Clarifying the U.S. position on the anti-Islam film that has sparked protests across the Muslim world, Secretary of State Hillary Clinton called the video "disgusting and reprehensible" on Thursday, but she said it was no excuse for violence. Clinton spoke at the U.S. State Department Thursday, making it clear the U.S. government had "absolutely nothing" to do with the creation of the film, which is apparently the work of a 55-year-old Southern California man named Nakoula Basseley Nakoula, posing as a filmmaker named Sam Bacile. Clinton condemned both the film and the response to it, per a broadcast on CNN:
This video is disgusting and reprehensible. It appears to have a deeply cynical purpose: To denigrate a great religion and to provoke rage. But as I said yesterday, there is no justification, none at all, to responding to this video with violence. We condemn the violence that has resulted in the strongest terms.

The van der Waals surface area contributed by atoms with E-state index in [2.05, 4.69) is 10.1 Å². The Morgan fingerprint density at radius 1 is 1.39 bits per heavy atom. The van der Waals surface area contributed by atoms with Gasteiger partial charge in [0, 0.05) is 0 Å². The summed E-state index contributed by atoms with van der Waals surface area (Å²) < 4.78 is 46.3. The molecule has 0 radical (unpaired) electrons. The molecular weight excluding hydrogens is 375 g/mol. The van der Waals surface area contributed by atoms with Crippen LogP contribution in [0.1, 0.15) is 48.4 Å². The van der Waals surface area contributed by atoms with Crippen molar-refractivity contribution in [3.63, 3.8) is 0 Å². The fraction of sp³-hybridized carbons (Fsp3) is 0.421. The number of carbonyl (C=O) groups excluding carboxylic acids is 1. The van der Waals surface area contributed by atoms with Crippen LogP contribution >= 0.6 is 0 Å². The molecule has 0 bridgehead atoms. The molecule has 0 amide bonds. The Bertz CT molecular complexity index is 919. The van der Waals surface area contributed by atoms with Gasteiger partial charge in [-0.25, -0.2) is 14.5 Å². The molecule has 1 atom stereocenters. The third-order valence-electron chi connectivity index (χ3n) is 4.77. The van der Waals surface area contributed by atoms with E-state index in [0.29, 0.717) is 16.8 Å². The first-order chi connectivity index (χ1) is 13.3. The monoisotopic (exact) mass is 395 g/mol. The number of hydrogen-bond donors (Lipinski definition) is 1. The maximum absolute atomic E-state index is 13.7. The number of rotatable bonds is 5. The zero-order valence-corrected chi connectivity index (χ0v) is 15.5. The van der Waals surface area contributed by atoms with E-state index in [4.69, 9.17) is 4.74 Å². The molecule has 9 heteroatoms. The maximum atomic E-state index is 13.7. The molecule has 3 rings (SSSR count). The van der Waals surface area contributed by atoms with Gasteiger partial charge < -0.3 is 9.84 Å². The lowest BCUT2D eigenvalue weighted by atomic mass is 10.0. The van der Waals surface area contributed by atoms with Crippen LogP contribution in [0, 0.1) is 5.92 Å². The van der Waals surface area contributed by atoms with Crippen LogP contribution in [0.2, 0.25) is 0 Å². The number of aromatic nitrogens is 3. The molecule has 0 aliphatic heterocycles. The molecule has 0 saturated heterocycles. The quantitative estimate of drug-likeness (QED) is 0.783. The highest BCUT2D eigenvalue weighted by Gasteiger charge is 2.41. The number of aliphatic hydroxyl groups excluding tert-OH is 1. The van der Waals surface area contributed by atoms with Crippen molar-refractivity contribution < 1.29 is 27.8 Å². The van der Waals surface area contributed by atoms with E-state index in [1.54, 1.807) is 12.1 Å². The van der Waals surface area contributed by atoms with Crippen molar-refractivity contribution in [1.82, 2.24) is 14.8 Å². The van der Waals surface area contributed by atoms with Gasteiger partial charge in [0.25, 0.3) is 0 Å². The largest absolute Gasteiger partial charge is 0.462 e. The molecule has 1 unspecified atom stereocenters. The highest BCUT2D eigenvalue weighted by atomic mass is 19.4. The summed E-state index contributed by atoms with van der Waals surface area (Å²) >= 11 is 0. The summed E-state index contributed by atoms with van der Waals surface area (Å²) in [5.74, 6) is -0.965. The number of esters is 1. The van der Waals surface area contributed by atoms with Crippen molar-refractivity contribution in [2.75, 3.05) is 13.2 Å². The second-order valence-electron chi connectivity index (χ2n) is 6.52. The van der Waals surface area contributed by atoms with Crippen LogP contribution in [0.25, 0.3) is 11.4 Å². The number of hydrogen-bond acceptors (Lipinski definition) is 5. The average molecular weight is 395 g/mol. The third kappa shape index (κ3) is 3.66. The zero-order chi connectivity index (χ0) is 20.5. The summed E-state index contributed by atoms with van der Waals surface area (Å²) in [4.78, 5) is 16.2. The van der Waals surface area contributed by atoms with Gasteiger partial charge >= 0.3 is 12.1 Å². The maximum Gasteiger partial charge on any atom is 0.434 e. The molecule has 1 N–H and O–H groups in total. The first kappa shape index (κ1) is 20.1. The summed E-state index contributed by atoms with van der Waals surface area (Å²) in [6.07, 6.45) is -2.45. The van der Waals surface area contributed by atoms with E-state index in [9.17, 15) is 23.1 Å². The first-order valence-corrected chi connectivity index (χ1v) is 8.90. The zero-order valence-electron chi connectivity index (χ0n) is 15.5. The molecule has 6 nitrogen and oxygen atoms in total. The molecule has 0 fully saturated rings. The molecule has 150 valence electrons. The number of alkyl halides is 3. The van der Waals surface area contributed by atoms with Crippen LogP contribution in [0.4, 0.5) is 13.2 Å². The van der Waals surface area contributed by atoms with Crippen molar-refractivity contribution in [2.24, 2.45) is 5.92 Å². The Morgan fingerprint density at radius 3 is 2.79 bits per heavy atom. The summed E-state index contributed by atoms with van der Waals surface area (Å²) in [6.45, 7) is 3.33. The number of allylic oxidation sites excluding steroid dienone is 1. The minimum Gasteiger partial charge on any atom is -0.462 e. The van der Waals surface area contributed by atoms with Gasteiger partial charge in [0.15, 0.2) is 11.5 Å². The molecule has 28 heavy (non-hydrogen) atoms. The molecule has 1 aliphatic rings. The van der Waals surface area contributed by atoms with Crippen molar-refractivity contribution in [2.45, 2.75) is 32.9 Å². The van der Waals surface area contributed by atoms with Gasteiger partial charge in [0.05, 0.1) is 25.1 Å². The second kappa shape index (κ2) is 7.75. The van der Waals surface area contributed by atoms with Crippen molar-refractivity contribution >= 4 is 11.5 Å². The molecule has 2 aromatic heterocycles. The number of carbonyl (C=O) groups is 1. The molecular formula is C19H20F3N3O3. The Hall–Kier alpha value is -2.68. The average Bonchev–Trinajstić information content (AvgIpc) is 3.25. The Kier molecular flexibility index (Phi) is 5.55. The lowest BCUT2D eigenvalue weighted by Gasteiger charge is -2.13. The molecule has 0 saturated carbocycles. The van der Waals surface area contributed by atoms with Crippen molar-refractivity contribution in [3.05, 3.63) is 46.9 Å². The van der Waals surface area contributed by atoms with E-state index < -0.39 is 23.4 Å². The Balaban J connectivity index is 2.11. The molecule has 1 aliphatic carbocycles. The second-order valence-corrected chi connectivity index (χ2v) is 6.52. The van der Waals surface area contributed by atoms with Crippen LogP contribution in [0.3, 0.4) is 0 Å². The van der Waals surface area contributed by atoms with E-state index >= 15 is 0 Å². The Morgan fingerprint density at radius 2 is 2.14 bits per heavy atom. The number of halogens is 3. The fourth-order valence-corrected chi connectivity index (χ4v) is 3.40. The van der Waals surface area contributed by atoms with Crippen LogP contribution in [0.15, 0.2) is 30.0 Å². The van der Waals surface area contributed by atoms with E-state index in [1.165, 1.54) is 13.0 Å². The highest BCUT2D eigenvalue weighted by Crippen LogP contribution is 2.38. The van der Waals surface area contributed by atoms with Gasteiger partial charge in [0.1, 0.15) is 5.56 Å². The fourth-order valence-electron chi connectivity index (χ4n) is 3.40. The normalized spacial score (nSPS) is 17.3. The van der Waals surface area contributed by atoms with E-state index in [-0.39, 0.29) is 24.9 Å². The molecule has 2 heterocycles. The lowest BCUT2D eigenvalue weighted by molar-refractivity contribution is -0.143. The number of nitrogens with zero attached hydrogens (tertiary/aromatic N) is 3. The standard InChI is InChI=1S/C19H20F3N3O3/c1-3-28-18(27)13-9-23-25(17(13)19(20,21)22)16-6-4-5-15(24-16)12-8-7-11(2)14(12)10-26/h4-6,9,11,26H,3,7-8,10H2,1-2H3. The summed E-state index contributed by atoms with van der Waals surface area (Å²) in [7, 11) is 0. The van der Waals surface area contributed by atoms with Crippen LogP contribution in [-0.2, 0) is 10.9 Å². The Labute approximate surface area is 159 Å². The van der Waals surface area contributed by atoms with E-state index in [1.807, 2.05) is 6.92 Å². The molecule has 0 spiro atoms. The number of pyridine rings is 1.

The U.S. response to protests that raged around embassies attacked across the Middle East and killed several U.S. diplomats has been disparate, with the U.S. embassy in Cairo issuing a controversial statement condemning the video for hurting "religious feelings," which was reportedly rejected by the State Department but posted to Twitter anyway. President Barack Obama, meanwhile, took a neutral line on Egypt Wednesday, saying it was neither an ally nor an enemy, while presidential candidate Mitt Romney called the administration's response "disgraceful," and was then criticized himself for attacking the president in a time of international crisis. Hopefully Clinton's remarks will clarify the U.S. position on the whole thing. That's the intent, anyway.
This article is from the archive of our partner The Wire.